Israelis exacting their own revenge against terrorism

Sign up for Weekday J and get the latest on what's happening in the Jewish Bay Area.

How do Israelis deal with the daily threat of terrorism hanging over them? On some level, they don't.

Instead, they choose to ignore the problem because it is unsolvable.

Many people feel that to change one's routine out of concern for one's safety — to stay home, for example, or take taxis instead of buses, or avoid large public places — is to give in to one's inner fears and, thus, succumb to the enemy.

So you fight the insanity of bloodshed and violence by going about your daily routine here with a purposeful sense of normalcy. Doing things the way you have always done them becomes a kind of internal therapy and public statement.

A friend told me that the day after the suicide bombings at Mahane Yehuda, she made it her business to shop there, davka (specifically), to make a point — as well as to find the best prices for fruits and vegetables.

Indeed, 24 hours after the fatal explosions, the market was as busy as usual for a Thursday, the big shopping day in the week. Israelis, unfortunately, have too much experience when it comes to terror. They have learned how to cope and they go into a certain mode when such tragedies occur, calling family and friends, checking in and checking up, letting loved ones know they are all right and making sure everyone is accounted for.

This is not a matter of courtesy or consideration; it is a serious ritual and those who forget to do so are berated for their thoughtlessness.

For the briefest of times, the country unites. Volunteers line up to give blood, strangers ask each other for the latest details and commiserate, sometimes with anger over the politics that led to this craziness and more often with softer words, acknowledging the pain an entire nation is feeling.

The media plays its part, too. The radio stops all pop music and, except for the news, one hears only sweet songs of hope and peace. The newspapers offer brief biographies of the victims, and the extensive television coverage of the funerals is heartbreaking.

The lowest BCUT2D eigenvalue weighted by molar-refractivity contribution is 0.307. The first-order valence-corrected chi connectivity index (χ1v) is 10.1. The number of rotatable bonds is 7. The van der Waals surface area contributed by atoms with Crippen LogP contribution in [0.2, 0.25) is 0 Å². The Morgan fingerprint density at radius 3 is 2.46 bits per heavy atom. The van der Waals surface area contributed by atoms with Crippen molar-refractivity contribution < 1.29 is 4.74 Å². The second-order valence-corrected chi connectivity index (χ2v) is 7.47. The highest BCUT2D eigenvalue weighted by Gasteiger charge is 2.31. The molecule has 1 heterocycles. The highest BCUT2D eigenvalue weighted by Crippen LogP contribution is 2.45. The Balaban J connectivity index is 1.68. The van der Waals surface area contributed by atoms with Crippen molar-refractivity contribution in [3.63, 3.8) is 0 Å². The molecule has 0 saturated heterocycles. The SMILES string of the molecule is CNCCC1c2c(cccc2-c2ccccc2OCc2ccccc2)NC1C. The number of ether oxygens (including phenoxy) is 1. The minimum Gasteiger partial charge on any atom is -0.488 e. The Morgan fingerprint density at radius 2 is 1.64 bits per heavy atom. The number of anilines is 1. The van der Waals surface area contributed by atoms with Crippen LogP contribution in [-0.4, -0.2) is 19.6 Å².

But once the victims have been laid to rest, the pace of life resumes. Jewish tradition may call for seven days of mourning, but tragedy strikes Israel too frequently — and people are too intent on recovering their psychic equilibrium — to shut down their hearts or their offices for more than a day or two.

Ironically, the Mahane Yehuda tragedy came at a time when the Jewish calendar calls for three weeks of mourning, culminating with the fast of Tisha B'Av, recalling the destruction of the Holy Temple thousands of years ago.

But modern Israelis have set their own standards for balancing respect for the dead with the notion that returning to normal life is a statement against panic and dread. Last weekend, thousands here observed a moment of silence, before an important soccer game, for the victims of last week's bombings. Then the crowd cheered as the two teams went at it. Some observers said the game should have been postponed, but most felt the tribute was fitting, recognizing the tragedy but showing that life must go on.

A visitor here feels caught between the passionate commitment of Israelis who insist on maintaining their daily routine and those Americans back home convinced that Israel is a highly dangerous place. Being here, walking the streets of the city day or night and taking public transportation, I still feel safer than in New York. But I don't dismiss the government warnings to take security precautions, either.

Terror, like everything else here, is political. So it may be statistically more likely that I will be a victim of a mugging in New York, but the notion of being blown up in Israel simply because one is a Jew is far more horrifying.

I still have much to learn about the Israeli psyche and soul. My most poignant inspiration comes from Dana Shimshon, a 22-year-old Jerusalemite who was so badly burned in a bus bombing last year that she was taken for dead. Fortunately, with the love of her parents, boyfriend, family and friends, and the medical expertise of doctors at Hadassah Hospital, she is fully recovered, and not just physically.

She says that despite the sometimes unbearable pain and long convalescence, she is a better person for the experience. "It helped me appreciate life in a new way," she told me. "I've learned to love even the little things, the routine things."

And she says her relationship with her father, a storekeeper from India, has vastly improved. "We used to fight like cats and dogs," she smiles. "But after I saw how he took care of me every day in the hospital, we are very close now."

A medic herself, Dana spent two days this past week visiting victims of the latest bombings in the hospital, reassuring them and their families that there is hope for the future.

"I told them I know what they're going through, and look at me now, I'm laughing, living life."

It shouldn't have to be that way, young people with the special wisdom of suffering offering comfort to the next round of victims. But there is no bitterness in Dana, only a fatalism born of having been, in a sense, reborn. And a deep commitment to affirm life as a sign of faith.

"We must remember the dead by making life go on," she says. "You can't die with them. You have to live every second."

For Dana and many Israelis, living one's life to the fullest is the greatest revenge against those who wish you dead.